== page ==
Collins is also a cancer and lymphedema patient, and is actively involved with #Cancerland and other advocacy organizations. Until we have a cure, we have each other.


Interview

Brass Chicks: From working with Beyoncé to appearing on TV and in the White House, you are no stranger to high-profile gigs with and for important people. How do you manage your nerves and stay calm on stage during these performances?

Kiku Collins: I make sure that I’m prepared as much as possible. Learn the music inside and out, warm up, hydrate, and go from there. One of the biggest lessons I’ve learned along the way is this – if I feel nervous, I tend to screw up. I like to use the energy in a more exciting way. I like to think of all of the people out there who are excited to hear music! And, I get to make some of it for them! What a privilege. Enjoy it and create happiness! I remember after my first White House gig, one of the band members congratulated me on one tune that I started on my own – out of the blue. He said he sat there nervously waiting for me to start, and breathed a sigh of relief when it came out right. I laughed at him and realized how funny it was that he was more nervous than I was. What I did was blow air through my flugel, which was cold at the moment, sing my first note in my head, and realize that I’d done it a handful of times during rehearsals without a problem. I was still a bit tense since I had no reference note or rhythm, only a very quick and quiet count-off, but The Obamas were sitting mere feet away from me, waiting! What an opportunity!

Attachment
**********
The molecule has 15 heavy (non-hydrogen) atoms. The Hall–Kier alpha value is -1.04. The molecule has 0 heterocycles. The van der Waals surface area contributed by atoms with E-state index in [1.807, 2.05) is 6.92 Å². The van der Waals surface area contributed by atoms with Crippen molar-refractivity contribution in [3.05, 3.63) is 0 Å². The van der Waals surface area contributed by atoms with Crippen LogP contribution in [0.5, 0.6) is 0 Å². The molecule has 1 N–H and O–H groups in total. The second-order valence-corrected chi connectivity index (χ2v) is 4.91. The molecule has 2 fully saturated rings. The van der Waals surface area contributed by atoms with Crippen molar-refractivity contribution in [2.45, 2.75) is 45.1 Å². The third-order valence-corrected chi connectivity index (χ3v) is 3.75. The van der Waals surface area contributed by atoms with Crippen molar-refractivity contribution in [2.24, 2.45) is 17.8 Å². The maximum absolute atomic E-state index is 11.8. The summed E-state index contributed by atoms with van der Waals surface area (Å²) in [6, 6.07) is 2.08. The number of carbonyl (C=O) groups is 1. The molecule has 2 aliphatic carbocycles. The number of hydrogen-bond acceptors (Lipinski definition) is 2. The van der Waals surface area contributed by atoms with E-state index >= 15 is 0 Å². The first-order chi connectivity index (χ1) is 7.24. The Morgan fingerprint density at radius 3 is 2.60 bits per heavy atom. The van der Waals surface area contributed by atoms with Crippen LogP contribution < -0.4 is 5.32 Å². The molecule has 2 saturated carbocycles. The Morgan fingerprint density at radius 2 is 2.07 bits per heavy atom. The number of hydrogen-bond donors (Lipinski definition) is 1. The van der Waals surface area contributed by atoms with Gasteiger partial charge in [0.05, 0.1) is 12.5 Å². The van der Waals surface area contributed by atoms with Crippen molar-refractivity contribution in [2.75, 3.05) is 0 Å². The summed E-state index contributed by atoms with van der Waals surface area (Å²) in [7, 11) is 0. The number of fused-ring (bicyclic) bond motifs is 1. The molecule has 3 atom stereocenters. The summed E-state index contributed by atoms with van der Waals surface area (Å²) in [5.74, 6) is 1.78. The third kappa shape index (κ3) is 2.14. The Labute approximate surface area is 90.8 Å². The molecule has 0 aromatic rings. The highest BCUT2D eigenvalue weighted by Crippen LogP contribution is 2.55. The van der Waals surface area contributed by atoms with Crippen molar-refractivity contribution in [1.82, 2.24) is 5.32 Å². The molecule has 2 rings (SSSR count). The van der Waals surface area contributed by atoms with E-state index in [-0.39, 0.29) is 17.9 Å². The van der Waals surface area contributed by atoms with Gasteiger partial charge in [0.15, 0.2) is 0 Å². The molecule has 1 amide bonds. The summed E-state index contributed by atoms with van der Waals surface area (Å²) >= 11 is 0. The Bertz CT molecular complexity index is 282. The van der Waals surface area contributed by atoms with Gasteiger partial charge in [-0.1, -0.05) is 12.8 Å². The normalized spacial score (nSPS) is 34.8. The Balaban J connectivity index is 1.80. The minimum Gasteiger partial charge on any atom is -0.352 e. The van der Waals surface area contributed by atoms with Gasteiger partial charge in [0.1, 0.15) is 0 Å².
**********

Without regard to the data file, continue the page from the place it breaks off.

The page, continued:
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Five Things I’ve Learned from Going to Honor Bands

This Friday’s post was written by Phoebe Saboley, a high school-aged horn player with a number of band and orchestral experiences under her belt, on her experiences playing in honor bands.

Phoebe Saboley is a 16 year old horn player from Columbus, Ohio who has been playing for five years. With three national ensemble performances under her belt and her performance at Carnegie Hall at age 15, she is preparing for a future career in horn performance. With multiple experiences in honor bands around the Midwest, she hopes to share how she has been influenced as a musician and person. 

Bio continued at end of post.

 

1. Conductors are an endless source of wisdom and inspiration.

I’ve participated in a lot of honor bands during my three years of high school so far, and as a freshman, I used to be intimidated by the conductors and scared to ask them questions. It wasn’t until OMEA All-State Band last year when I learned that by not talking to them during breaks when I had the chance, I was missing out. Our conductor that year was a retired high school band director, which was abnormal because they are normally college professors. However, he had countless inspirational stories about the struggles he dealt with in his life and how he always turned to his students and music to continue remaining optimistic.

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Five Apps for the Busy Freelancer

by Marina Krickler

Marina Krickler is a sought-after musician and educator throughout New England. Hailed for her “soaring… warmly played” solos (Boston Classical Review), she performs extensively with many of the region’s ensembles.
Currently Fourth Horn with the Plymouth Philharmonic Orchestra and the Atlantic Symphony Orchestra, she has also performed with A Far Cry, the Canadian Opera Company, and the Vermont Symphony Orchestra. In addition, she has appeared with the period ensemble Grand Harmonie. Ms. Krickler is the co-founder of Andromeda Quintet, a brass chamber ensemble dedicated to creating adventurous listening experiences for audiences of all ages. Her recent solo work includes performances with Haffner Sinfonietta, and Symphony Nova.

See the end of this post for a longer bio.


As someone who’s primarily self-employed, I’m always looking for ways to improve the quality and quantity of my work. Whether that means making more efficient progress in the practice room, becoming a better educator, or balancing an often-unbalanced lifestyle, here are my top 5 app picks:  Continue reading